PROVO -- Provo Housing Authority commissioners got an insider's look at the old St. Francis lot on 500 West on Wednesday.
Granted, right now the lot is mostly a big hole on the ground and the Provo Housing Authority's board had the same view that anyone walking or driving slowly down the street would have, but executive director Doug Carlson also talked about some ideas for this lot.
"There's a lot for us to study and to look at in determining feasibility," he said.
The lot, which is about half a city block, has four houses on it; two will get knocked down, one is a historic building and can't be demolished, and one isn't owned by the Housing Authority. Talk between Carlson and the commissioners focused largely on what to do with the historic house, which is not in good condition and will be expensive to repair, and how to work in both commercial and residential property.
"I think it's far better as an office than as a house," commissioner Dave Gardner, who also is a developer, said of the historic building, pointing out that the neighborhood across the street from it is apartments and small houses. "You could do something that would really give this neighborhood a little more punch."
That property, which was acquired in June, is in the early phases of what Carlson called a comprehensive planning process. They have ideas, he said, but first he wants to talk to neighbors, city officials and adjacent landowners, and then they'll move forward.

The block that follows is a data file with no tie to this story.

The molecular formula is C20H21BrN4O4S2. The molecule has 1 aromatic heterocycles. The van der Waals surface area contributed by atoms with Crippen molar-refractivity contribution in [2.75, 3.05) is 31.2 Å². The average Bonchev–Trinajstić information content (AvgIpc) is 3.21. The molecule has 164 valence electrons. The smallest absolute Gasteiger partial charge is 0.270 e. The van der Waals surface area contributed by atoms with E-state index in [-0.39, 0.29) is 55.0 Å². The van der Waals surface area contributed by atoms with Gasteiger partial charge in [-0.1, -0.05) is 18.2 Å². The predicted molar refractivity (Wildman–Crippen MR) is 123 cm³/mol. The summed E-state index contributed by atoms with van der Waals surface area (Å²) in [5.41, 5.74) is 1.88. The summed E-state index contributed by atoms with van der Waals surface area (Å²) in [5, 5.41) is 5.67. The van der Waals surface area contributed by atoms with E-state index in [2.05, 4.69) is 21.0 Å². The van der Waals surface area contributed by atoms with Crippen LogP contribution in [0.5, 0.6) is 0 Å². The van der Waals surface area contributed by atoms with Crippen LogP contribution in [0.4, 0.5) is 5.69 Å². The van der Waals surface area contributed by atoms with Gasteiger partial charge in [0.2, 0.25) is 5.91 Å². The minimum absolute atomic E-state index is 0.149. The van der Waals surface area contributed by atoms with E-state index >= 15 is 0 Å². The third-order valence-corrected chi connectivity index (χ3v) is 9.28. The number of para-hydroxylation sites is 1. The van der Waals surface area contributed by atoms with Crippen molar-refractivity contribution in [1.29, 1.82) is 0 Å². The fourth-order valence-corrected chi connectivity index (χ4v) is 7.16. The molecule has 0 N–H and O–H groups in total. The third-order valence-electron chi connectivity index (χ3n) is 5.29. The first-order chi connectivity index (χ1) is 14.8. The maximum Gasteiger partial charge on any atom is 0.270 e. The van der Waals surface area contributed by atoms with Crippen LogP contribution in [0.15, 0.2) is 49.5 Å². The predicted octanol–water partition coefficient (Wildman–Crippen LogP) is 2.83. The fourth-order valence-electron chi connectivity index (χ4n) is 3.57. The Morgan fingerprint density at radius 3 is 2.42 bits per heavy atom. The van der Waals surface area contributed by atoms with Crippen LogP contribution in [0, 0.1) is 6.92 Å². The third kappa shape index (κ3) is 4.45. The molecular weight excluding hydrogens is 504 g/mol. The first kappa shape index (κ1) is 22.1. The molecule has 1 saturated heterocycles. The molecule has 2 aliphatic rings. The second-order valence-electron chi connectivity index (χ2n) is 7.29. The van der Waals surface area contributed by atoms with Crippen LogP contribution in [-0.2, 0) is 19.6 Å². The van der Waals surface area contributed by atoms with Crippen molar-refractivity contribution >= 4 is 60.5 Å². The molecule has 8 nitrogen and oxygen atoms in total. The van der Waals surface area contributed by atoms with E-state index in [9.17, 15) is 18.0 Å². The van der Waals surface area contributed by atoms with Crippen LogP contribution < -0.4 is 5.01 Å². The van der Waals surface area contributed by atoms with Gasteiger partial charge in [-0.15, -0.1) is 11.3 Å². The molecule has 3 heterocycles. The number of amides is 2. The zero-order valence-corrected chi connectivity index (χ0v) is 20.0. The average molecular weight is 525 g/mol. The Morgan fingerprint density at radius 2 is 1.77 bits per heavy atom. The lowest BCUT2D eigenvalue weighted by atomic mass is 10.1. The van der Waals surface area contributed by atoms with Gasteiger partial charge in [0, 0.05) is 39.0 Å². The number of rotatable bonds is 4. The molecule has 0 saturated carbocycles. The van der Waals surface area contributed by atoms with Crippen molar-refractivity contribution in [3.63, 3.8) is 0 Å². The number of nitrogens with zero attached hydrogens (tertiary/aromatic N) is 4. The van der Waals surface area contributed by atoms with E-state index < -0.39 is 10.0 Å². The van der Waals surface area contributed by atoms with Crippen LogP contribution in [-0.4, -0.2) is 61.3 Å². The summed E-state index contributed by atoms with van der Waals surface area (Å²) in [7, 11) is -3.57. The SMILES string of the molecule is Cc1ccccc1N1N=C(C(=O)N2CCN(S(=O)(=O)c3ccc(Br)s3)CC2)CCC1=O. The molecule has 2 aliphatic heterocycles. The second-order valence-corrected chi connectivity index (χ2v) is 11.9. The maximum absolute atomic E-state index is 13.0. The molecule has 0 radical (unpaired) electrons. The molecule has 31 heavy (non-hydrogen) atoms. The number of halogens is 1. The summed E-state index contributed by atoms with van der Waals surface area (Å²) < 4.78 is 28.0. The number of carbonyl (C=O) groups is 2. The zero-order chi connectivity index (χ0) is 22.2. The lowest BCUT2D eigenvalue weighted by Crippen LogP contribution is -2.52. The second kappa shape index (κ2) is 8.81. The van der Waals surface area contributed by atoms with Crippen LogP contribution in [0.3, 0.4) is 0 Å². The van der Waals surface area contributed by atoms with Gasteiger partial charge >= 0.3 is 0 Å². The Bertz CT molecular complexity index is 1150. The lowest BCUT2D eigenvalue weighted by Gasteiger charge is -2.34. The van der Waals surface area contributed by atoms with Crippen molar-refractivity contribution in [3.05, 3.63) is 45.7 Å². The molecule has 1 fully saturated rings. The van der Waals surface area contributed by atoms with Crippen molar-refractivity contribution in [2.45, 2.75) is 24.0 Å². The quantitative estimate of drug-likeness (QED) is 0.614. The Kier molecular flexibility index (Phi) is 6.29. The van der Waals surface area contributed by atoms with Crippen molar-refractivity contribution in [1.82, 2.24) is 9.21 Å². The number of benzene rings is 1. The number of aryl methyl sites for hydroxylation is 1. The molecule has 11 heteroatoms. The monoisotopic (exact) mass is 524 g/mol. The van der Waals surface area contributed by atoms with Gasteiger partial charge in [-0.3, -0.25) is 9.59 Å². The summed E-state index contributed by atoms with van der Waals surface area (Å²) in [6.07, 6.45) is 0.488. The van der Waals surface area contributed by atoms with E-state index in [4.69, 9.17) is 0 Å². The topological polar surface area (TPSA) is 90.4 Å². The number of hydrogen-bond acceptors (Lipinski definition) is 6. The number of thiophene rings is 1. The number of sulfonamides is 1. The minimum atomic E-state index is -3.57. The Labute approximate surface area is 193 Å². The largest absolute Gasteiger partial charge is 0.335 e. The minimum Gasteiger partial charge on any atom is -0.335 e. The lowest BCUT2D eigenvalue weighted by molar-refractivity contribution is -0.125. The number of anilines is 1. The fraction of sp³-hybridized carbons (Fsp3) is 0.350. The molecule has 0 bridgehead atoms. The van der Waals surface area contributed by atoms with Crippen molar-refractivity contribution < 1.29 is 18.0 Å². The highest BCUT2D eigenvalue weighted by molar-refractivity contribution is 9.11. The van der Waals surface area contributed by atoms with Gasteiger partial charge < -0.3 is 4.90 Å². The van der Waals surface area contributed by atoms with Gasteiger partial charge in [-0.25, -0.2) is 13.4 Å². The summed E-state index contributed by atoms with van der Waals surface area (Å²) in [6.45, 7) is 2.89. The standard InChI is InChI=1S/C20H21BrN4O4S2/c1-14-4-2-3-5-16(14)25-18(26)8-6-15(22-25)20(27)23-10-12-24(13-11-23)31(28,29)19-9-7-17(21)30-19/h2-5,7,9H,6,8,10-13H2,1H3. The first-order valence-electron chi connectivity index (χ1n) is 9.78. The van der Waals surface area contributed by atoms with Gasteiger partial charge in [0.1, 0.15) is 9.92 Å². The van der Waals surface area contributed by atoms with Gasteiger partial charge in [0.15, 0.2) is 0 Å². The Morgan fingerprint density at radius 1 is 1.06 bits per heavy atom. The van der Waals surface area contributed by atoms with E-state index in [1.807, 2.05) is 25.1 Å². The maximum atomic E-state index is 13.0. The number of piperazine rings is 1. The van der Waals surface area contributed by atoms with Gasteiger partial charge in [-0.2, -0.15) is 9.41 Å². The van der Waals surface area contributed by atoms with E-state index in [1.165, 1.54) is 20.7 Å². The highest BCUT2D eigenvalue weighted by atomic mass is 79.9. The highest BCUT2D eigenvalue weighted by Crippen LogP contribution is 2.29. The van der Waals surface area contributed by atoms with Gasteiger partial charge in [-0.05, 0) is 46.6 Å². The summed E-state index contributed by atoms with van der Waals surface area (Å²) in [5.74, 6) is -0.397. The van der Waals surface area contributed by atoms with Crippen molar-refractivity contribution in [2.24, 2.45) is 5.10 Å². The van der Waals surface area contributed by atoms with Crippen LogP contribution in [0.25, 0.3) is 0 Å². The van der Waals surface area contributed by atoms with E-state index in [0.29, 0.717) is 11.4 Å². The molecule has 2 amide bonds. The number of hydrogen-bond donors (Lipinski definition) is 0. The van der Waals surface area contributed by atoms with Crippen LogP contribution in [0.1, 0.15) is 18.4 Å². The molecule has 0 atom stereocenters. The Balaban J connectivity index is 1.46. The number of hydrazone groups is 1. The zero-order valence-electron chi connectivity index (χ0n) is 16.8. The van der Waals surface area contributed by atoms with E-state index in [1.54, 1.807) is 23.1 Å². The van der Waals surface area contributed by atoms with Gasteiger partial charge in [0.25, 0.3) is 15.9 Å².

This land was the third stop in a tour of some of the Housing Authority's properties; Carlson wanted to talk about the future.
The other highlights were the Maeser School in southeast Provo, a 111-year-old historic schoolhouse showing its age that was turned into housing for seniors. The renovation celebrates its age, but without the rickety staircases. It was completed about three years ago and is full of tenants.
The other property was a car dealership on 400 South and University Avenue; Carlson said the Housing Authority bought the property in anticipation of the Utah Transit Authority building an intermodal transportation center a few blocks away.
For now, they're trying to lease it to a mechanic, but eventually it also may become a mix of commercial and residential property.
"The future use of this property is yet to be determined," Carlson said.
Many of the properties that aren't developed might be waiting for a while, since the economic outlook isn't conducive to new development right now. However, the dismal economy has had a bright spot for the organization; they got almost $500,000 from U.S. Housing and Urban Development to make capital improvements to properties. That money, which is on top of an annual HUD grant to make repairs, will pay for covered parking at two buildings for elderly people and resurfacing of a parking lot.
They also are applying for a competitive HUD grant to make energy improvements in some of the buildings that house seniors; this also is funding from the American Recovery and Reinvestment Act.
The bad news from the economy, as on just about every other front, is that more people are in need of housing help, and the amount of help available isn't changing. Carlson said they have 2,581 applications for help, up from about 1,950 a year ago. Everyone on that list should get helped, Carlson said, but it could take as long as a year for the people who are just signing up.
"It's not that we turn them away, it's that we put them on a waiting list, so it just takes longer for us to assist them," he said.
• Heidi Toth can be reached at (801) 344-2556 or email@example.com.